Students Plant Pollinator Garden At Marion Elementary School
When Margaret Wilson dropped off caterpillars for Debbie Potter's class at Marion Elementary School in September, nobody knew that it would inspire Lincoln Riedman, Jeremiah Rosenbauer and Justin Wickett to leave their own legacy at MES.
But it did.
The arrival of the caterpillars generated questions, which led to the students conducting research, observations and learning. The caterpillars transformed into chrysalises which eventually became Monarch butterflies.
More questions emerged:
- Why are they leaving?
- Where are they going?
- When are they coming back?
- What do they need to survive?
The students came to the realization that the butterflies needed food and they wanted to do something to help.
With the guidance and support of Potter and her teaching assistant Theresa Kuhn, the class decided to follow the lead of the Farm Club’s garden at MES and create a pollinator garden.
“We just kept asking questions and trying to find answers,” Potter said. “Eventually it turned into a year-long project.”
The project included more research on plants, bulbs, weather, migration, pollinators and how to protect soil. Lincoln and Justin, who are sixth graders, and Jeremiah, who is in fifth grade, watched many videos on seeds and information was shared by Monroe County Master Gardener John Nelson to learn more about growing milkweed.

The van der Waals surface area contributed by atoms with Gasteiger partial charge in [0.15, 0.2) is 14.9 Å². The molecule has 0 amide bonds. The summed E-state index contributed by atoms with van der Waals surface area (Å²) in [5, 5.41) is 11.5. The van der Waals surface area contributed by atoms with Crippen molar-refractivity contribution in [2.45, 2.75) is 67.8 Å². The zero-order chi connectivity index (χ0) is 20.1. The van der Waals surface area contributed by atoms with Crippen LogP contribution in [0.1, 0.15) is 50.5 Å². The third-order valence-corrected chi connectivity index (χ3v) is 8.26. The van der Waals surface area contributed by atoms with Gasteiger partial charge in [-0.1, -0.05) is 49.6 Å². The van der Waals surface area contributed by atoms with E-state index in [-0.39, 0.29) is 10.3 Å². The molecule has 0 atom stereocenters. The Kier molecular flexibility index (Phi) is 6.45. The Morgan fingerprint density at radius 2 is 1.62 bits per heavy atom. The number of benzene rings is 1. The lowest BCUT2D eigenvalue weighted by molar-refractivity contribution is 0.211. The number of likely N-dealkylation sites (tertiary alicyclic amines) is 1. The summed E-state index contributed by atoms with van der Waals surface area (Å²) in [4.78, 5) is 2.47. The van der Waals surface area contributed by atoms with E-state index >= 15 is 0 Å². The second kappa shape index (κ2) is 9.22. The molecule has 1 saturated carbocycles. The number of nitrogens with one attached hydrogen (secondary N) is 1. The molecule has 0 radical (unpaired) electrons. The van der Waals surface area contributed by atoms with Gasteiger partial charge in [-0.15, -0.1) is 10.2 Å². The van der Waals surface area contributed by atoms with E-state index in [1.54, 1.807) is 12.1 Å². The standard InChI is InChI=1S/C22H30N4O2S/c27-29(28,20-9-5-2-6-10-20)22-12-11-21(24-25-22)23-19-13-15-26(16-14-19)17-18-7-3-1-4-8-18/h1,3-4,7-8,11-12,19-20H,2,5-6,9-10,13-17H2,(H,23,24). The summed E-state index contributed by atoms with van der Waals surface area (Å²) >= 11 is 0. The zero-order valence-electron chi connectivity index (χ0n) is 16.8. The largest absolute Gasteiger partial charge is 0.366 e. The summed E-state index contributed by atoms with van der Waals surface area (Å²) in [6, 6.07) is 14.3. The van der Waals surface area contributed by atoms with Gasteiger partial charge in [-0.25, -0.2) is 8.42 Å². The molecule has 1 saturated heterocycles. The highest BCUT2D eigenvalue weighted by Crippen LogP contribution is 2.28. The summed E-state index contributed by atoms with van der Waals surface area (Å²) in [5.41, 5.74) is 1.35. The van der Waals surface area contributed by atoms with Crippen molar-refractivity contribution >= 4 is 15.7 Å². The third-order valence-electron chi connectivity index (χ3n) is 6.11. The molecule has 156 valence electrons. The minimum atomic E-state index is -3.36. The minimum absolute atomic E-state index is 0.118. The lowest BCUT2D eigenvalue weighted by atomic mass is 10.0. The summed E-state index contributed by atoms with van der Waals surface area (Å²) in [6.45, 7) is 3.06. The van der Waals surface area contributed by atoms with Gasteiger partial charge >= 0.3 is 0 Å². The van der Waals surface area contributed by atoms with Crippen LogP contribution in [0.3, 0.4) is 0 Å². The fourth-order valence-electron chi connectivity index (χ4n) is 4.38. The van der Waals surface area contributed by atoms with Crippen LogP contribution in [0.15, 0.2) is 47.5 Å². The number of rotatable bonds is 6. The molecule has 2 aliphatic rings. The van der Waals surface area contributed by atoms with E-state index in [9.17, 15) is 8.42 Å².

“They did everything we asked them to do,” Potter said. “They never refused, they never complained, they just wanted to learn more.”
The students also made a presentation to MES Principal Dr. Ellen Lloyd, Director of Student Services Nikki Miller and Director of Technology and Innovative Programs David Wise to request permission to plant the garden and receive financial support from the District to purchase plants and supplies (Think “Shark Tank” with gentler investors focused on a different type of return on investment).
“It’s great to see something that started in September as a small community connection turn into something that grows into something bigger and becomes a resource for the entire community,” Lloyd said.
The students planted seeds in their classroom and watched them grow into plants. As spring arrived, plants were purchased, the space was tilled by a volunteer and shovels and plants went into the ground on May 21.
“It’s a little emotional,” Kuhn said while taking a break from planting. “They (the students) have grown so much over the years.”
The garden includes Black Knight butterfly bushes, Purple Cone flowers, Lavender, Zinnias, Milkweed and a mix of insect pollinator seeds.
“Our hope is that this is something that they can return to and stay connected to,” Potter said. “They can come back here and talk about it with future students.”
Talk about project-based learning at its finest.
“This was such a good chance for them to start with an idea and see it through to the end,” Lloyd said. “It has become something that is bigger than them. What a way to culminate the year and their school careers at MES.”
“It has been special,” Potter added. “It has been really special.”